Binding one Instance to Two Interfaces in Guice

15. June, 2018

Sometimes, you need to bind one instance to two interfaces in Guice, for example:

interface Foo { ... }

interface Bar extends Foo { ... }

class FooBarImpl implements Bar { ... }

Let’s imaging FooBarImpl is a stateful bean which is saved in a session scope:

bind(Bar.class)
    .to(FooBarImpl.class)
    .in(Session.class);

This works when someone injects Bar but injecting Foo fails. There are two solutions for this: Bind Foo to Bar or use a provider method to transform the type.

Solution 1: Binding Interfaces

bind(Foo.class)
    .to(Bar.class);

This will use the mapping for Bar to satisfy requests for Foo.

Solution 2: Provider Method

Provider methods are a nice way to build complex objects from bound instances. In our case, we can map the types like so:

@Provides
@Session
public Foo fooProvider(Bar impl) {
    return impl;
}

Note: These approaches will put two keys into your scope but they will point to the same instance.


I’m Not a Robot (Rant)

31. December, 2017

Google’s “I’m not a robot” CAPTCHA is freaking me out.

I often spend minutes clicking stupid images only to be presented with more fucking images. It feels like it takes half an hour or more to just get the stupid thing to get out of the way so I can do whatever I came to do.

My main complaints:

  1. Is the frame of a street sign part of a street sign?
  2. Why do I get another page of images when I complete a task? Is the thing playing Sisyphus with me?
  3. Why does the thing suddenly change the game? First, I have to select pieces and click “Continue” and suddenly, it replaces pieces as I click and the button at the bottom behaves differently.
  4. Why can’t the thing remember me? Google and his friends know that it’s me! That’s their fucking business model! They make billions by tracking our movements on the web.
  5. The Google site boasts “Low friction, effortless interaction for your users.” There is no “File complaint” or support link anywhere. If it’s broken, guess who doesn’t care because they never hear about it? It’s one of these “it’s perfect – no one ever complained” situations.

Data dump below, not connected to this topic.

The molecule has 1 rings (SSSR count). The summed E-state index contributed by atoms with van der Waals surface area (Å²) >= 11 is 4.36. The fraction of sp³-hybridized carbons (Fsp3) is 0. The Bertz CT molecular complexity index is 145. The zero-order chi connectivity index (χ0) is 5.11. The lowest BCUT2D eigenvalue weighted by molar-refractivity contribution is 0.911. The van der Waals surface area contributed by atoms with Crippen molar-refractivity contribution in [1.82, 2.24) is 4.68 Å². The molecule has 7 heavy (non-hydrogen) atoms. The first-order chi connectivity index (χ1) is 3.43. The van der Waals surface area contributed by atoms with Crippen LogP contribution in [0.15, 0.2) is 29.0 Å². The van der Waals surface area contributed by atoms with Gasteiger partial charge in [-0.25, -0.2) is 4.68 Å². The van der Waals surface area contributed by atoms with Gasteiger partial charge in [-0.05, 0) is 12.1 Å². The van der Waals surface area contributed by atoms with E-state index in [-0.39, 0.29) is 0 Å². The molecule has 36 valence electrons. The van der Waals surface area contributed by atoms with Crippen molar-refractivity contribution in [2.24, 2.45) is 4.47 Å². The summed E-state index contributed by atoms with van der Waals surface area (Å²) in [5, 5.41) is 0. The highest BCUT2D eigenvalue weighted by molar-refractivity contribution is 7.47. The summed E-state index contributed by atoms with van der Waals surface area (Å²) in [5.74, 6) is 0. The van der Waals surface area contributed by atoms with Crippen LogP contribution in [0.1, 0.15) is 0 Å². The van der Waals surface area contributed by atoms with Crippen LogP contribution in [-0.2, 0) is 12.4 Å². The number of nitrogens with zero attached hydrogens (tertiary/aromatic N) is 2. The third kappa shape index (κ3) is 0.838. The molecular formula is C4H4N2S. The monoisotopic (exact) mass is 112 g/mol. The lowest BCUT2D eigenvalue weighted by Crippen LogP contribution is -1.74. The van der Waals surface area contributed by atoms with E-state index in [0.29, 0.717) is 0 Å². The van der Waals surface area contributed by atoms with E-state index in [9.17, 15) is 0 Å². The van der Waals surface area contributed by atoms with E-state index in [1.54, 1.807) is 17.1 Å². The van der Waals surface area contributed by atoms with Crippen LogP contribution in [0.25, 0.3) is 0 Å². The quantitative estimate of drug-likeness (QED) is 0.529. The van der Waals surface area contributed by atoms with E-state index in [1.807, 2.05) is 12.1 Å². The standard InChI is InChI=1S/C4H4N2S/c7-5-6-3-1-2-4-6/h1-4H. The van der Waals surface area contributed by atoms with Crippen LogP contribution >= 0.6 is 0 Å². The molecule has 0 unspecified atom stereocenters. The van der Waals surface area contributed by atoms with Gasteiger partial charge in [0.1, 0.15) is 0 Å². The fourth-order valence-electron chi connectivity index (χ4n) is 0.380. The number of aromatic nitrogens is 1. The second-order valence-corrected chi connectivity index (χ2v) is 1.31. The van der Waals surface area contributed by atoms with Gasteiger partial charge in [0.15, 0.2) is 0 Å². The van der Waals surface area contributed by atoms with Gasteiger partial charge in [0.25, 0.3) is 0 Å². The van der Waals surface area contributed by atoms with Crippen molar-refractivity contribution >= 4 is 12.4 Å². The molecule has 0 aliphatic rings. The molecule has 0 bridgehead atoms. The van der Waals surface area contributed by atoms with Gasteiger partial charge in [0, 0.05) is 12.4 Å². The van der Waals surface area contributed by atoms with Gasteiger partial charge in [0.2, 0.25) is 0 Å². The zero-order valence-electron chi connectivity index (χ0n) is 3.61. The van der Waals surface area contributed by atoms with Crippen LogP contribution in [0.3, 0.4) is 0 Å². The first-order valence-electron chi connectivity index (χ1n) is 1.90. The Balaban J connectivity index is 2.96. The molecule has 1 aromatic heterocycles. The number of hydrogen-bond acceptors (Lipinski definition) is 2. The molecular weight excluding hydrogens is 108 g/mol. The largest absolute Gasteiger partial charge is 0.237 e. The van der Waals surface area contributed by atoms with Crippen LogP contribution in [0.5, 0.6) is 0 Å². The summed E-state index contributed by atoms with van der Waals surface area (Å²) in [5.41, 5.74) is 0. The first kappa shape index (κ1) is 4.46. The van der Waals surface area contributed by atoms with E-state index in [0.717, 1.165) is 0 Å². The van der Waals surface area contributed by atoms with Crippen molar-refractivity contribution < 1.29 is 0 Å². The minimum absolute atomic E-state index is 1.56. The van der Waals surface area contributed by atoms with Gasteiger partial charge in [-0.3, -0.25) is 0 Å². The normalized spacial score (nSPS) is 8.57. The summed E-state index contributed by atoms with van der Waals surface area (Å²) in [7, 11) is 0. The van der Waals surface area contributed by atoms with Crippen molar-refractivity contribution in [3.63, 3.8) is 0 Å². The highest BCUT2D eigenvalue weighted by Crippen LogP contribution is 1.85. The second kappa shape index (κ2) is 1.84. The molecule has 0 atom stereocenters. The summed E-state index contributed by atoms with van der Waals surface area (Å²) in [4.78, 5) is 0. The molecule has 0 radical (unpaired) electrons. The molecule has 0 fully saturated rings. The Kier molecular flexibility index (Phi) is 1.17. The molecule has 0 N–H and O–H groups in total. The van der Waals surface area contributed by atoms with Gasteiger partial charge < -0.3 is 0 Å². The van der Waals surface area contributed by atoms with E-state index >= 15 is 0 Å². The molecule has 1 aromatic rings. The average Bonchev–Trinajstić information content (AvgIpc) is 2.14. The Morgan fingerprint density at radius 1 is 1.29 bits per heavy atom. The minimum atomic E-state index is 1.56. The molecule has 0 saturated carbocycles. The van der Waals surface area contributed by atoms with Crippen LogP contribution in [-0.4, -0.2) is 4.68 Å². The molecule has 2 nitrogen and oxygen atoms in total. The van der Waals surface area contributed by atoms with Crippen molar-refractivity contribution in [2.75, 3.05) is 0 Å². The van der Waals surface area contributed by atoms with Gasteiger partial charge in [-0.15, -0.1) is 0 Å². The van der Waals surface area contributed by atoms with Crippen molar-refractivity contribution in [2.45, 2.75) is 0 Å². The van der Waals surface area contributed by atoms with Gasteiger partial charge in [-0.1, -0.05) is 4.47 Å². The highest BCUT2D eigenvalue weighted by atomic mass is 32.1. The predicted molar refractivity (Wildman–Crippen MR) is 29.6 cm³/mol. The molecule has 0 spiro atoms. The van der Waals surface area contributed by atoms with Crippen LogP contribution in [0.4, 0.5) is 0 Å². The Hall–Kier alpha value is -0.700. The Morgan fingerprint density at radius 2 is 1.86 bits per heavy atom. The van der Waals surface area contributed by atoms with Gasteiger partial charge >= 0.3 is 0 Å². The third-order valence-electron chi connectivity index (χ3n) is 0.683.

6. It puts me in an unbearable helpless situation where everything becomes a problem.

Just seeing the box turns me off by now. I’m starting to avoid web sites that use this. Patreon is about the last one where I force myself to endure the pain so I can help people. The support guys were nice and supportive, but there is little that they can do.


Stop on specific NullPointerException in Eclipse

20. December, 2017

TL;DR: Find the line where the exception occurs and then add a conditional breakpoint which checks the local variables for values that would trigger the exception.

In Eclipse, you can stop on any exception by using the menu Run -> “Add Java Exception Breakpoint…“.

That’s great but it doesn’t help when you want to stop on a certain exception on a certain line. It’s a big problem with code that uses exceptions for control flow – you could have thousands of those exceptions before you get to the one which you care about.

In my case, I had a NullPointerException in java.util.concurrent.ConcurrentHashMap:

    public V get(Object key) {
        Node<K,V>[] tab; Node<K,V> e, p; int n, eh; K ek;
        int h = spread(key.hashCode()); <-------- key is null
        ...

I tried to add a conditional breakpoint here with the condition key == null but Eclipse complained that it couldn’t compile the expression (probably missing debug information).

The method was called from Jetty’s ClassInheritanceHandler, so I added a conditional breakpoint there.

That’s another reason to copy method results into local variables before using them.


Code Formatting by Example

15. December, 2017

People are starting to use Machine Learning to write better code.

One example is code formatting. Instead of painstakingly writing a parser and then rules which are to be applied to each node of the Abstract Syntax Tree (AST), the guys from Codebuff are using the “learn by example approach”. Just feed Codebuff with a couple of examples and it will learn to apply those implied rules to source code.